July 29, 2019

Chef Wellness: Does It Matter?

Image contains Chef placing pizza in oven

Three top chefs committed suicide in the short space of six months. Salman Khan, Academic Head of HTA School of Culinary Art, looks at reasons for the dramatic increase in such incidents and the way forward. Part 2 of 3. This article was featured in our last Issue of SA Chef Media, Issue 12.

There has been an upsurge in stress-related chef deaths, suicides and violent incidents in kitchens. As such, it is imperative to diagnose and find solutions to the root cause of chef stress, says Salman Khan, Academic Head at HTA. He adds that if steps are not taken to find practical ways to deal with this problem, there will ultimately be a gradual decline in attracting young chefs to the industry in the near future. In the second part of this series, we will explore the prognosis and diagnosis for these issues in more depth.

Quick Catch Up
For those who missed the last article on chef wellness, the Research and Analysis Department of the HTA School of Culinary Art has undertaken to do a study on the rise in deaths and violence amongst chefs, headed up by Khan and commissioned by HTA Founder and MD Chef Stephen Billingham. Shift work, low pay, high pressure, and negative kitchen culture have also resulted in mental illness and addictions.
“It definitely tells us something is not right out there that is causing so much stress in the life of a chef,” Khan explains, “It is a textbook example of the physical and mental burnout phase, which first lead to psychological symptoms like moodiness, lack of appetite, anxiety, depression, and finally lead to physical meltdowns like hypertension, cardiovascular failure and diabetes.”
There are three stages in the building of the stress cycle: alarm, where the body reacts with a fight or flight response; resistance, where the body, as the word suggests, resists and compensates; and exhaustion, which sets in after chronic exposure to the stressor.

Study Breakdown

A total of 523 working chefs were surveyed for the HTA study. They were asked to complete an occupational environmental stress questionnaire, the General Health Questionnaire. “Differences were sought between hierarchy and locus of control and stress measures, and correlations were carried out between key variables,” Khan explains. Eighteen questions covering age, location, gender, shifts, work stress, medical ailments, medication, smoking, and wellness activities were asked in a variety of settings: Face-to-face interviews, desktop research, telephonic surveys, email shots, focus groups and social media. The results show a picture where stressors are environmental, organisational and personal.

Environmental Stressors

This describes the physical working conditions for chefs and kitchen staff. “I have noticed and seen that sometimes the ergonomics of the kitchen becomes compromised,” Khan says. “In some cases, kitchen spaces is the last to be allocated and gets marginalised over revenue stream areas. If the kitchen is not professionally built with a smooth workflow, especially with large hotels with huge conference and banqueting facilities, then chefs are the ones who get into the perpetual stress due to the lack of space or structural faults in design and layout.”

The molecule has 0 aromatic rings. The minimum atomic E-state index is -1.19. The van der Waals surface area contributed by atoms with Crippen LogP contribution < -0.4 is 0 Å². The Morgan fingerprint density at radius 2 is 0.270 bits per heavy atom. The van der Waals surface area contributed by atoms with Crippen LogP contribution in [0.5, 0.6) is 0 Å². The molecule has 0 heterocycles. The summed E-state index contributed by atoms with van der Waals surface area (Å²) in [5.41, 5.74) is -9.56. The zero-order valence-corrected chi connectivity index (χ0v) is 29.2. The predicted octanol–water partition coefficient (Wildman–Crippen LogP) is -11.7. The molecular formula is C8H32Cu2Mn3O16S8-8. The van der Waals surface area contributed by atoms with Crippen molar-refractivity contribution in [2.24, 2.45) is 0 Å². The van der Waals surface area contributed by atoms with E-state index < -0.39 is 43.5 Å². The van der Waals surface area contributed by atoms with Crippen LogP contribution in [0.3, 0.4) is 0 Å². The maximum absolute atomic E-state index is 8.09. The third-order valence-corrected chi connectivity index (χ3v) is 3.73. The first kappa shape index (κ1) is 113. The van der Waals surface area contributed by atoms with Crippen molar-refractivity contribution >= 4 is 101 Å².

Examples of this are when kitchen are situated underground with no fresh air and proper ventilation which can lead to physical burn out and other health-related ailments. Other factors include political and economic uncertainty, internal workplace politics, the ever-rising cost of living, regular exposure to negativity, etc.

Organisational Stressors

This, says Khan, covers a wide variety of issues from the more obvious like conflict in the workplace and work overload, to job stability, an onerous boss, and money problems. “When employees are stressed for any combination of reasons, the effects can be insidious. This can result in acting angry and having a short temper, dealing with others in a curt, inhospitable manner, absence from the job, presenteeism (being present, but not fully productive), transformation from a friendly team player to an introvert, mocking the organisation’s strategies and vision, physical symptoms ranging from itchy skin to chest pain, fatigue, abdominal cramping, ringing of the ears, emotional problems like depression, anxiety, compulsive behaviours, and substance abuse.”

Other, less obvious reasons for these types of stressors include heightened competition, lack of time or space, and even digitisation of a business. Social media, too has played a significant role in adding stress to the life of a chef, Khan adds. “The master chef phenomenon in recent decades has changed the dynamic of consumer behaviour and no longer is the chef the only knowledgeable person on food. Nowadays, even a 12-years ardent viewer of the Master Chef classic series will be able to be a food critic – let alone egocentric clients. Patrons of restaurants and eateries are much more educated and informed than those of the 80s.”

In Part 3 we will explore how chefs can maintain their wellness in such challenging environments, and what the experts suggest if you find yourself in difficult situations that incite you to violence against yourself and others.

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